International Law

Eric Posner on the Alien Tort Statute

The United States Can’t Be the World’s Courthouse
Eric Posner
Slate
April 24, 2013

Two things America is known for—its love of lawsuits and its delight in meddling in the affairs of other countries—led to a strange form of litigation in which foreigners bring suits in U.S. courts against other foreigners, for human rights violations in foreign countries.

Faculty: 
Eric Posner

Justice Albie Sachs, "Same Sex Marriage Decision in South Africa"

Justice Albie Sachs of the Constitutional Court of South Africa discussed the Fourie case, gay rights, and the same-sex marriage decision in South Africa. This lecture was recorded on April 9, 2013.

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Daniel Lansberg-Rodriguez '13 on Latin America’s ‘Wiki-constitutionalism’

Latin America’s ‘Wiki-constitutionalism’
Daniel Lansberg-Rodriguez, '13
Miami Herald
April 21, 2013

Latin America has the world’s most tortuous constitutional history. According to a study of constitutions around the world by Jose Luis Cordeiro, 19 of the 21 Latin American nations have had at least five constitutions, 11 have written at least 10, and five countries have adopted 20 or more.

Daniel Lansberg-Rodriguez '13 on the Looming Showdown in Venezuela

The showdown in Caracas
Daniel Lansberg-Rodriguez, '13
Foreign Policy
April 17, 2013

Events in Venezuela are rapidly coming to a head.

Daniel Lansberg-Rodriguez '13 on Maduro and Venezuela's Future

Heir exposes hollow at heart of Chavismo
Daniel Lansberg-Rodriguez, '13
Financial Times
April 11, 2013

In Venezuela, history is repeating itself in accordance with Karl Marx’s dictum: Hugo Chávez was tragedy; his would-be successor, farce.

"Using Legal Procedures to Gain Political Access," by Lynette Chua, Assistant Professor, Faculty of Law, National University of Singapore

Date: 
04.10.2013
Location: 
Room I

Singapore’s Penal Code criminalizes sexual conduct between men. Professor Lynette Chua of the National University of Singapore Faculty of Law will talk about her study on how groups mobilize under authoritarian conditions, gain political access, and create a state-sanctioned political event that justified coverage by the state-controlled media.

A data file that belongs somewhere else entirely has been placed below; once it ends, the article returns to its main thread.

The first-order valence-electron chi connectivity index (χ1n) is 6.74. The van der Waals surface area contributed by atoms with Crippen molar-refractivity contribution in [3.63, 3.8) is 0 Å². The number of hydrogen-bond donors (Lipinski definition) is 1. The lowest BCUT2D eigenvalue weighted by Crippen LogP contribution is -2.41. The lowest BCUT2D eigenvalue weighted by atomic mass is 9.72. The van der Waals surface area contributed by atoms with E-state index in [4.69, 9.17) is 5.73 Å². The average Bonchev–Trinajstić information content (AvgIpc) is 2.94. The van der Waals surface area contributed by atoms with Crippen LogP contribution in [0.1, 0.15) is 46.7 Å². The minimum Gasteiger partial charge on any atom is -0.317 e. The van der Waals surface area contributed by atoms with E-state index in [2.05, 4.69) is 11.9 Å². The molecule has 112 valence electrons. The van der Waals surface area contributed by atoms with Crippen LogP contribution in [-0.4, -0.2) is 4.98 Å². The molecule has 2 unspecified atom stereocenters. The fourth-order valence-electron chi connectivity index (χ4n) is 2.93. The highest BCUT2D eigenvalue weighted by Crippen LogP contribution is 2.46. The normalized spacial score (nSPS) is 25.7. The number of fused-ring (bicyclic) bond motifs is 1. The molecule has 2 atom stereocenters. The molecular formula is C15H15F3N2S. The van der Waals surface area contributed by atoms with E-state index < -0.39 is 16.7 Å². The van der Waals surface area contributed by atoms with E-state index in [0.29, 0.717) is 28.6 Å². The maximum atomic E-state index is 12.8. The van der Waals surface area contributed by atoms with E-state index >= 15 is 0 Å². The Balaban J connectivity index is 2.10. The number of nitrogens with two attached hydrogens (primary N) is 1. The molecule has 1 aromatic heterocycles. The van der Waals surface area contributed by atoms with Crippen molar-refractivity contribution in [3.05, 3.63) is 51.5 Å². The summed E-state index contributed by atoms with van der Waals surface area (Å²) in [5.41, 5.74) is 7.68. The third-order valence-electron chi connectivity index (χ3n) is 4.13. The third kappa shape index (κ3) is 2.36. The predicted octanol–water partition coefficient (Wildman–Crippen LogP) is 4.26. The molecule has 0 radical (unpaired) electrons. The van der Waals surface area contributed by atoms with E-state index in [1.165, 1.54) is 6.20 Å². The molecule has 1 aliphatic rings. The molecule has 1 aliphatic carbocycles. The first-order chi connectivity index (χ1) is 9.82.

JSD Candidate Dawood Ahmed Discusses Pakistan's Blasphemy Law

Let’s Give Pakistan’s Blasphemy Law a Break
Dawood Ahmed
Georgetown Journal of International Affairs
March 20, 2013

In March 2013, a mob of 3000 rioting mostly young and middle aged men burned down dozens of Christian homes in Lahore. In July 2012, a mentally unstable man was torched alive for alleged blasphemy.

Daniel Lansberg-Rodriguez '13 on What Chavez Got Right

The Little that Hugo Chávez Got Right
Daniel Lansberg-Rodriguez, '13
Boston Review
March 14, 2013

There was a time when the world spoke of “Venezuelan Exceptionalism.” For nearly half a century—while Argentina, Bolivia, Brazil, Uruguay, and Paraguay were military dictatorships, the Andean nations were trapped in a carousel of coups d’état, and violent civil insurgency seemed ubiquitous—Venezuela was South America’s only stable and functional democracy.

Daniel Lansberg-Rodriguez '13: "A Tomb for the Pharaoh of Barinas"

A tomb for the Pharaoh of Barinas
Daniel Lansberg-Rodriguez, '13
Foreign Policy
March 8, 2013

Despite holding a political philosophy based, in part, on valuing groups above individuals, Marxist governments have long been fond of embalming particularly memor

2013 Coase Lecture - Tom Ginsburg, "Constitutions as Products"

Constitutional lawyers tend to study constitutions as sets of legal rules and judicial decisions. But written constitutions are also products, with different design features: they can be more or less detailed, innovative, or ambitious; they can be produced in a more or less inclusive manner; and they can have a short-term expiration date or be designed for the long haul.

Participating faculty: 
Tom Ginsburg
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